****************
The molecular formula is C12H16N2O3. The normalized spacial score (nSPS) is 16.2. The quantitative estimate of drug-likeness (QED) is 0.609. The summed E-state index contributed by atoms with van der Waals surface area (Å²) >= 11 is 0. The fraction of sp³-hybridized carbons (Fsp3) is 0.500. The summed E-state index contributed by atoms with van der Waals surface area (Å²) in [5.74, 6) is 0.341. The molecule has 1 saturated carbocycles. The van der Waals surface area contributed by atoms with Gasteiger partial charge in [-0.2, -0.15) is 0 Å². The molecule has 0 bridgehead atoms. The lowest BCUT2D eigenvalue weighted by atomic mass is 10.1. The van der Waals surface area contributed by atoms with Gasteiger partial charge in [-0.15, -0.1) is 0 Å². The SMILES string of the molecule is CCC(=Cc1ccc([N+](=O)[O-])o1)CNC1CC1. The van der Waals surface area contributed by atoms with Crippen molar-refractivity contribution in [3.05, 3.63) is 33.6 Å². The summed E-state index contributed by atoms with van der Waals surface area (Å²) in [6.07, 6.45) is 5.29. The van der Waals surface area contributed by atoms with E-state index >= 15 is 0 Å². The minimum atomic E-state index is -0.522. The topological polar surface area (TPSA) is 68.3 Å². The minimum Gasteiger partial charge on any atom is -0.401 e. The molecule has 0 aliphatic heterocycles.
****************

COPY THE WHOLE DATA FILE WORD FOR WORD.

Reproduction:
The molecular formula is C12H16N2O3. The normalized spacial score (nSPS) is 16.2. The quantitative estimate of drug-likeness (QED) is 0.609. The summed E-state index contributed by atoms with van der Waals surface area (Å²) >= 11 is 0. The fraction of sp³-hybridized carbons (Fsp3) is 0.500. The summed E-state index contributed by atoms with van der Waals surface area (Å²) in [5.74, 6) is 0.341. The molecule has 1 saturated carbocycles. The van der Waals surface area contributed by atoms with Gasteiger partial charge in [-0.2, -0.15) is 0 Å². The molecule has 0 bridgehead atoms. The lowest BCUT2D eigenvalue weighted by atomic mass is 10.1. The van der Waals surface area contributed by atoms with Gasteiger partial charge in [-0.15, -0.1) is 0 Å². The SMILES string of the molecule is CCC(=Cc1ccc([N+](=O)[O-])o1)CNC1CC1. The van der Waals surface area contributed by atoms with Crippen molar-refractivity contribution in [3.05, 3.63) is 33.6 Å². The summed E-state index contributed by atoms with van der Waals surface area (Å²) in [6.07, 6.45) is 5.29. The van der Waals surface area contributed by atoms with E-state index >= 15 is 0 Å². The minimum atomic E-state index is -0.522. The topological polar surface area (TPSA) is 68.3 Å². The minimum Gasteiger partial charge on any atom is -0.401 e. The molecule has 0 aliphatic heterocycles.